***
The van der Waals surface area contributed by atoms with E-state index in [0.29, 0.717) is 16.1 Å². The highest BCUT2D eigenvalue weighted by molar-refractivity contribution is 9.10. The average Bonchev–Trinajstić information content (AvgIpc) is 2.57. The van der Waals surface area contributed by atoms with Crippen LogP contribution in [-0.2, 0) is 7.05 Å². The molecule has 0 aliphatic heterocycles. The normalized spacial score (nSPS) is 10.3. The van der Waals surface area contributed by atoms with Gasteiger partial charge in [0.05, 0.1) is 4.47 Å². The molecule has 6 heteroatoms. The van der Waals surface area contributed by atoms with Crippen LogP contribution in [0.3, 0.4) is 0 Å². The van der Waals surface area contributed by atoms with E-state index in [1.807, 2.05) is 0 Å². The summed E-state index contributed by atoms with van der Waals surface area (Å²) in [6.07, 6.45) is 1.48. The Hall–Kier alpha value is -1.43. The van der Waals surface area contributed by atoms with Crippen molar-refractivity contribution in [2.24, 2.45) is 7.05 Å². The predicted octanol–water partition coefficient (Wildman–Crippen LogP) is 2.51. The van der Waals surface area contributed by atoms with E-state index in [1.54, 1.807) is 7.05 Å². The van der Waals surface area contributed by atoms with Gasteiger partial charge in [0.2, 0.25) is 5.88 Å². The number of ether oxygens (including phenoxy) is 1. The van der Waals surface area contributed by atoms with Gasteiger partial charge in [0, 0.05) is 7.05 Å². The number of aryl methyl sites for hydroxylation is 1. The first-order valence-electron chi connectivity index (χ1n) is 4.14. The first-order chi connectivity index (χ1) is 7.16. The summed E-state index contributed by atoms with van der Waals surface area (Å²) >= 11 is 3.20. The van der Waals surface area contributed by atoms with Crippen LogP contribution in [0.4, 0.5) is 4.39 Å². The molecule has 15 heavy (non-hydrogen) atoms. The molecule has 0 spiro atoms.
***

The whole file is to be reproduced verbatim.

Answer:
The van der Waals surface area contributed by atoms with E-state index in [0.29, 0.717) is 16.1 Å². The highest BCUT2D eigenvalue weighted by molar-refractivity contribution is 9.10. The average Bonchev–Trinajstić information content (AvgIpc) is 2.57. The van der Waals surface area contributed by atoms with Crippen LogP contribution in [-0.2, 0) is 7.05 Å². The molecule has 0 aliphatic heterocycles. The normalized spacial score (nSPS) is 10.3. The van der Waals surface area contributed by atoms with Gasteiger partial charge in [0.05, 0.1) is 4.47 Å². The molecule has 6 heteroatoms. The van der Waals surface area contributed by atoms with Crippen LogP contribution in [0.3, 0.4) is 0 Å². The van der Waals surface area contributed by atoms with E-state index in [1.807, 2.05) is 0 Å². The summed E-state index contributed by atoms with van der Waals surface area (Å²) in [6.07, 6.45) is 1.48. The Hall–Kier alpha value is -1.43. The van der Waals surface area contributed by atoms with Crippen molar-refractivity contribution in [2.24, 2.45) is 7.05 Å². The predicted octanol–water partition coefficient (Wildman–Crippen LogP) is 2.51. The van der Waals surface area contributed by atoms with E-state index in [1.54, 1.807) is 7.05 Å². The van der Waals surface area contributed by atoms with Gasteiger partial charge in [0.2, 0.25) is 5.88 Å². The number of ether oxygens (including phenoxy) is 1. The van der Waals surface area contributed by atoms with Gasteiger partial charge in [0, 0.05) is 7.05 Å². The number of aryl methyl sites for hydroxylation is 1. The first-order valence-electron chi connectivity index (χ1n) is 4.14. The first-order chi connectivity index (χ1) is 7.16. The summed E-state index contributed by atoms with van der Waals surface area (Å²) >= 11 is 3.20. The van der Waals surface area contributed by atoms with Crippen LogP contribution in [0.4, 0.5) is 4.39 Å². The molecule has 15 heavy (non-hydrogen) atoms. The molecule has 0 spiro atoms.